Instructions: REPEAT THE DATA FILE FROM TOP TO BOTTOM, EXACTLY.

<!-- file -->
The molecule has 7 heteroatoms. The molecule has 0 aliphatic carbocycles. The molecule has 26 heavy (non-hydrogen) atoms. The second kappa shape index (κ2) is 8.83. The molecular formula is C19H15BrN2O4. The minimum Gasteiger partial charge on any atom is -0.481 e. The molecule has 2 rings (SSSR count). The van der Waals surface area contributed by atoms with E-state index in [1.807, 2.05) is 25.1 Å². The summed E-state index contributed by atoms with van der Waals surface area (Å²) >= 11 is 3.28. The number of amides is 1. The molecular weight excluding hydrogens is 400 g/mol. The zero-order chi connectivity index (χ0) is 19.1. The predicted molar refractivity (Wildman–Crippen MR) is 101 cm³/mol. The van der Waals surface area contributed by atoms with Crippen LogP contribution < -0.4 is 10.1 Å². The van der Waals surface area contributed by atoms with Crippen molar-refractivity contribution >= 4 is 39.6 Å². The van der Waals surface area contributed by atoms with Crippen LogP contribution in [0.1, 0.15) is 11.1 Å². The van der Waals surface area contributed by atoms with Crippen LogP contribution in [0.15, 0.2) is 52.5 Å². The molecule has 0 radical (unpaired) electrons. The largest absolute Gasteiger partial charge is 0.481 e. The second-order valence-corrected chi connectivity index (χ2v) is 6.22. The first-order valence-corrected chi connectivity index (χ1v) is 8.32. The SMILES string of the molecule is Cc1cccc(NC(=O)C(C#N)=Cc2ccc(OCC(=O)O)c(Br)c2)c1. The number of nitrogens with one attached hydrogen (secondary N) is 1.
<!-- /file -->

The molecule has 7 heteroatoms. The molecule has 0 aliphatic carbocycles. The molecule has 26 heavy (non-hydrogen) atoms. The second kappa shape index (κ2) is 8.83. The molecular formula is C19H15BrN2O4. The minimum Gasteiger partial charge on any atom is -0.481 e. The molecule has 2 rings (SSSR count). The van der Waals surface area contributed by atoms with E-state index in [1.807, 2.05) is 25.1 Å². The summed E-state index contributed by atoms with van der Waals surface area (Å²) >= 11 is 3.28. The number of amides is 1. The molecular weight excluding hydrogens is 400 g/mol. The zero-order chi connectivity index (χ0) is 19.1. The predicted molar refractivity (Wildman–Crippen MR) is 101 cm³/mol. The van der Waals surface area contributed by atoms with Crippen LogP contribution < -0.4 is 10.1 Å². The van der Waals surface area contributed by atoms with Crippen molar-refractivity contribution >= 4 is 39.6 Å². The van der Waals surface area contributed by atoms with Crippen LogP contribution in [0.1, 0.15) is 11.1 Å². The van der Waals surface area contributed by atoms with Crippen LogP contribution in [0.15, 0.2) is 52.5 Å². The molecule has 0 radical (unpaired) electrons. The largest absolute Gasteiger partial charge is 0.481 e. The second-order valence-corrected chi connectivity index (χ2v) is 6.22. The first-order valence-corrected chi connectivity index (χ1v) is 8.32. The SMILES string of the molecule is Cc1cccc(NC(=O)C(C#N)=Cc2ccc(OCC(=O)O)c(Br)c2)c1. The number of nitrogens with one attached hydrogen (secondary N) is 1.